Katherine E. Maloney, executive director of Infosys Foundation USA, takes a look at a project during the SparkHart Hackathon, sponsored by Infosys in Hartford in December.
Christina Chance, 19, of Hartford began taking GFT field trips when she was a junior in high school, including one to Google’s New York City headquarters. That led to an internship there last summer. Now a sophomore at Emory University in Atlanta, majoring in math and computer science, Chance will be interning at Google again this summer, this time at its Sunnyvale, California campus.
GFT changed her life, she says. “Before I went on that trip [to Google] I wanted to be a teacher, like my mother. I think if I didn’t go on those field trips and get introduced to Miss Sabrina, I wouldn’t be where I am today in terms of my career path. She’s become a mentor to me. We text. She checks on me to see how I’m doing, sends me information about scholarships, and she connects me with people.”
Chance has learned more than computer science from her interaction with Google employees: “One of my biggest takeaways from them is that I should do something I am interested in, that it will take me to a career I am happy in.”
Cassandra Chambers, 18, also took a field trip to Google, plus a GFT tour of black colleges and universities while she was at Wethersfield High School, where she was one of only a few black students. Now a freshman at Tuskegee University in Alabama, the tour that Tucker-Barrett led changed her perspective on college.
“I grew up in a pretty white town so there wasn’t much talk about HBCUs [historically black colleges and universities]” she says. “Girls for Technology opened my eyes to the opportunities I have; it definitely pushed me to commit to a school like Tuskegee, seeing the uplifting atmosphere on black campuses.”
Chambers is pursuing a double major in aerospace science engineering and mechanical engineering. It’s a natural fit for her. She’s been fixing cars with her dad since she was in elementary school, including the “rust bucket” (a 1996 straight-six Jeep Cherokee) she repaired and drove from Connecticut to Alabama. She has already been in touch with one of GFT’s board members, a team leader at Lockheed Martin, the giant aerospace company.
The organization that is helping these and hundreds of other black girls make their way in the world is lean and evolving. Besides Sabrina Tucker-Barrett herself, there is only one other full-time employee and one part-timer. Outside consultants and paid instructors are part of the mix, along with hundreds of volunteers and mentors from area companies. GFT even has a program that engages parents to inspire them to participate in its activities and field trips.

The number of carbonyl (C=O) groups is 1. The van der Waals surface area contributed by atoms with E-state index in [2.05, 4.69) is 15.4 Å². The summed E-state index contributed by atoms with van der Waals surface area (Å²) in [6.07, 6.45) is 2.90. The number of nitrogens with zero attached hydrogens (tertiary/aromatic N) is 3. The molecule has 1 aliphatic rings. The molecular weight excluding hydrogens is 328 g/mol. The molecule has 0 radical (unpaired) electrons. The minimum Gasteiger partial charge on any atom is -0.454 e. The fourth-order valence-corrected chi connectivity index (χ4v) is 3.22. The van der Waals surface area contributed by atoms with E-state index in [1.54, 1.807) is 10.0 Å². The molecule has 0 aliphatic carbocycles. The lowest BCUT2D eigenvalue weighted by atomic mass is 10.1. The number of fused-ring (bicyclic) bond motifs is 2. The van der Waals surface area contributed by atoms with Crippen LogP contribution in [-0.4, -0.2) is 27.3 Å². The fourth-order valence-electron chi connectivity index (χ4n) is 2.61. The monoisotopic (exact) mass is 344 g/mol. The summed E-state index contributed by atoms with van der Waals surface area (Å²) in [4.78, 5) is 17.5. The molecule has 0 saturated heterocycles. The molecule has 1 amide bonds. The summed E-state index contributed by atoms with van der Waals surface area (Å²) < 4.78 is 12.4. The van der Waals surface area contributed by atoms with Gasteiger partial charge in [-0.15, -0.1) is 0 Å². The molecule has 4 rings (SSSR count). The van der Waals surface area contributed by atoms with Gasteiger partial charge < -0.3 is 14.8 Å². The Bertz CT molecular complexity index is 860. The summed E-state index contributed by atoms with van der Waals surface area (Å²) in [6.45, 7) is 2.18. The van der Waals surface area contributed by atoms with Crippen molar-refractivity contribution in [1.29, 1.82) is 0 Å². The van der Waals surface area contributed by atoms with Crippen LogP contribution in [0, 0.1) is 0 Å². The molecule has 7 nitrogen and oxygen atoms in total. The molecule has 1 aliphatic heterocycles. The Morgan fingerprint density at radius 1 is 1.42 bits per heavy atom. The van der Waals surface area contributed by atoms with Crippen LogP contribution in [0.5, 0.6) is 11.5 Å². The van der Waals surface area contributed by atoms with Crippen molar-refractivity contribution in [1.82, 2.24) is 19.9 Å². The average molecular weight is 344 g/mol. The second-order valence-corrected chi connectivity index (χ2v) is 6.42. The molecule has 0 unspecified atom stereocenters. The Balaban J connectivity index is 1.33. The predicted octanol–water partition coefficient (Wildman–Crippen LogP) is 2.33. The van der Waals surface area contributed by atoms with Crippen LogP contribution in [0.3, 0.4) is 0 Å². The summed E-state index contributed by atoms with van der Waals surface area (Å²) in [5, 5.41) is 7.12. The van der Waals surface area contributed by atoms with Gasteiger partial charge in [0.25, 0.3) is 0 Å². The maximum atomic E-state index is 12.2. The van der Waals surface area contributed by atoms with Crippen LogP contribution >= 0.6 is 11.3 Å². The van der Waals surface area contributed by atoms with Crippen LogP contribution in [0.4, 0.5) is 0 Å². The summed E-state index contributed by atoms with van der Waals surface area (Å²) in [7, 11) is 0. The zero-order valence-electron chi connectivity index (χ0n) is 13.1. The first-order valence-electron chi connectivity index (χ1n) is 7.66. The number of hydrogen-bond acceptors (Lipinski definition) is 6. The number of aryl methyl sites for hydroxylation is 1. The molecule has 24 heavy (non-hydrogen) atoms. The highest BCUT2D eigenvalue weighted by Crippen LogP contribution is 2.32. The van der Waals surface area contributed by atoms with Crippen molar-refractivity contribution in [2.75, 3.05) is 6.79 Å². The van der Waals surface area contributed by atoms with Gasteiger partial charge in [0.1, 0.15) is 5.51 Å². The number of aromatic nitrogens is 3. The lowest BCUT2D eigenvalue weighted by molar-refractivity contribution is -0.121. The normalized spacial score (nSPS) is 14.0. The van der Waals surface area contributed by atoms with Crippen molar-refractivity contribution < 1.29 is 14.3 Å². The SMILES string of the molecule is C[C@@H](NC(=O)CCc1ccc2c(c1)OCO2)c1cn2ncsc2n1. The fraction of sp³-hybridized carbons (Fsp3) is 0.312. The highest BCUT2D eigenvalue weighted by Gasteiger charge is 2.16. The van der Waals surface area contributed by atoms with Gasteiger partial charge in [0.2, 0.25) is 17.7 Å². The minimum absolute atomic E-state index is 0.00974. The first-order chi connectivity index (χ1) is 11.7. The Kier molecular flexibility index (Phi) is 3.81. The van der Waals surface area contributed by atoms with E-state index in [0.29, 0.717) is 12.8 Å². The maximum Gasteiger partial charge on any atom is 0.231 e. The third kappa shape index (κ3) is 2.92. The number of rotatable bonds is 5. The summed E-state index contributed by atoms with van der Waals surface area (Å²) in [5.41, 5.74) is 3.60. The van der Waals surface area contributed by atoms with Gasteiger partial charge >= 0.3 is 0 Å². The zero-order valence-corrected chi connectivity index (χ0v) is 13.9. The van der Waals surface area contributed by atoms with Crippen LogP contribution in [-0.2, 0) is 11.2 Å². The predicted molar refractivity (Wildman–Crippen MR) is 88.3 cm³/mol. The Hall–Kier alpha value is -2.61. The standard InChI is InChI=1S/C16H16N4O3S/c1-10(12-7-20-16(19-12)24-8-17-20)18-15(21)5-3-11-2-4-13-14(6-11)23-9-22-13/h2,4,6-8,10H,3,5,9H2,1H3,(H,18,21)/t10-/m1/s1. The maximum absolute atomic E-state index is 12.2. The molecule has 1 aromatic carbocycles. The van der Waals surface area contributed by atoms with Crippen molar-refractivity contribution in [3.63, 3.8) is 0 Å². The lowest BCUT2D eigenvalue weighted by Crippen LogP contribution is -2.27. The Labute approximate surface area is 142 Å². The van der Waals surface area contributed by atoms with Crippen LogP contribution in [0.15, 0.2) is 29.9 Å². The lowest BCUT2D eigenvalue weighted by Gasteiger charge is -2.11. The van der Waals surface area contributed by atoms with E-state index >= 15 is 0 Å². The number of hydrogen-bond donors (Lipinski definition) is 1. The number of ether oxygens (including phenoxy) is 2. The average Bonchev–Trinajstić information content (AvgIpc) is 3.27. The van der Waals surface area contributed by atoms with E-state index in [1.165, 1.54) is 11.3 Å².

This year Girls For Technology is launching a new program that will serve an older and more diverse cohort: young women — and young men, too — as well as Connecticut companies in search of technologically skilled employees. The Pipeline 4.0 Initiative is a workforce development program for 18- to 24-year-olds who will be “matched with employers to gain employable work experience along with soft skills.” Soft skills include public speaking, networking and preparing resumes.
Funded by the Connecticut Department of Economic and Community Development, the Hartford Foundation for Public Giving and Launch [H], Pipeline 4.0 initially will give 20 individuals the opportunity to learn from and connect with employees at prominent area companies such as Kaman Corporation and galaxE Solutions, and take courses taught by volunteers from Infosys, UTC and Mastercam.
Sabrina Tucker-Barrett, who has changed the lives of so many others during the past five years, changed her own as well: “I’ve met so many interesting and inspiring people who I wouldn’t have met sitting behind a desk at an insurance company. It’s has been an entrepreneurial journey. Even though this is a nonprofit, you have to look at it with a for-profit mindset while you’re doing good works.”